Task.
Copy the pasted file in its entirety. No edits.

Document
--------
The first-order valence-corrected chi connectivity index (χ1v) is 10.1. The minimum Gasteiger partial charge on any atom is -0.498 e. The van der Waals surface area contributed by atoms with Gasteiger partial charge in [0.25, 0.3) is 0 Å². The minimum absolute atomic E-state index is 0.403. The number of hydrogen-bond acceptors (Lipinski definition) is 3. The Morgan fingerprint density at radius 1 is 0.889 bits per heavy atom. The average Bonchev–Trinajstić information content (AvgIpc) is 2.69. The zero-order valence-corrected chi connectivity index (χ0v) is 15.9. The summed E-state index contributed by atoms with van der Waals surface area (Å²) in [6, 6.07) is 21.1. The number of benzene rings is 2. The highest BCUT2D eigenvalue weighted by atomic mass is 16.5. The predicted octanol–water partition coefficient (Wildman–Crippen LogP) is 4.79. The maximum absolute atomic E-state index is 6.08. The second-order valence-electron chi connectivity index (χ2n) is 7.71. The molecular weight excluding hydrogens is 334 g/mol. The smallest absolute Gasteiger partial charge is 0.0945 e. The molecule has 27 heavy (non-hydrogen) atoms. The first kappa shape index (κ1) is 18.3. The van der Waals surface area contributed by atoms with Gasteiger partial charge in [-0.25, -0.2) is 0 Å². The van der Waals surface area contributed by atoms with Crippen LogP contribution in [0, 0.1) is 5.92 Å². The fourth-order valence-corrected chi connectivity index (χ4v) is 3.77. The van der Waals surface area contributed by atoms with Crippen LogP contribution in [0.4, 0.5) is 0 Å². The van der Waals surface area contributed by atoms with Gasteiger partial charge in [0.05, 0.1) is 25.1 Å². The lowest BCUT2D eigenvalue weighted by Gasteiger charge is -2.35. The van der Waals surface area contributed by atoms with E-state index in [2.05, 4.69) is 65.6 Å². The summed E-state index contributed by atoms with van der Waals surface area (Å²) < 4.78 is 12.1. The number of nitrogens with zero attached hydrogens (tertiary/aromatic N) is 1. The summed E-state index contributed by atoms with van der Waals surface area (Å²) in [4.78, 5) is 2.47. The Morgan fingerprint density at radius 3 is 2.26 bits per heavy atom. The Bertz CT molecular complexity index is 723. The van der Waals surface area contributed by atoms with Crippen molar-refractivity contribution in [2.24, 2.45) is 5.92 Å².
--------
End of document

The first-order valence-corrected chi connectivity index (χ1v) is 10.1. The minimum Gasteiger partial charge on any atom is -0.498 e. The van der Waals surface area contributed by atoms with Gasteiger partial charge in [0.25, 0.3) is 0 Å². The minimum absolute atomic E-state index is 0.403. The number of hydrogen-bond acceptors (Lipinski definition) is 3. The Morgan fingerprint density at radius 1 is 0.889 bits per heavy atom. The average Bonchev–Trinajstić information content (AvgIpc) is 2.69. The zero-order valence-corrected chi connectivity index (χ0v) is 15.9. The summed E-state index contributed by atoms with van der Waals surface area (Å²) in [6, 6.07) is 21.1. The number of benzene rings is 2. The highest BCUT2D eigenvalue weighted by atomic mass is 16.5. The predicted octanol–water partition coefficient (Wildman–Crippen LogP) is 4.79. The maximum absolute atomic E-state index is 6.08. The second-order valence-electron chi connectivity index (χ2n) is 7.71. The molecular weight excluding hydrogens is 334 g/mol. The smallest absolute Gasteiger partial charge is 0.0945 e. The molecule has 27 heavy (non-hydrogen) atoms. The first kappa shape index (κ1) is 18.3. The van der Waals surface area contributed by atoms with Gasteiger partial charge in [-0.25, -0.2) is 0 Å². The van der Waals surface area contributed by atoms with Crippen LogP contribution in [0, 0.1) is 5.92 Å². The fourth-order valence-corrected chi connectivity index (χ4v) is 3.77. The van der Waals surface area contributed by atoms with Crippen LogP contribution in [0.4, 0.5) is 0 Å². The van der Waals surface area contributed by atoms with Gasteiger partial charge in [0.05, 0.1) is 25.1 Å². The lowest BCUT2D eigenvalue weighted by Gasteiger charge is -2.35. The van der Waals surface area contributed by atoms with E-state index in [2.05, 4.69) is 65.6 Å². The summed E-state index contributed by atoms with van der Waals surface area (Å²) < 4.78 is 12.1. The number of nitrogens with zero attached hydrogens (tertiary/aromatic N) is 1. The summed E-state index contributed by atoms with van der Waals surface area (Å²) in [4.78, 5) is 2.47. The Morgan fingerprint density at radius 3 is 2.26 bits per heavy atom. The Bertz CT molecular complexity index is 723. The van der Waals surface area contributed by atoms with Crippen molar-refractivity contribution in [2.24, 2.45) is 5.92 Å².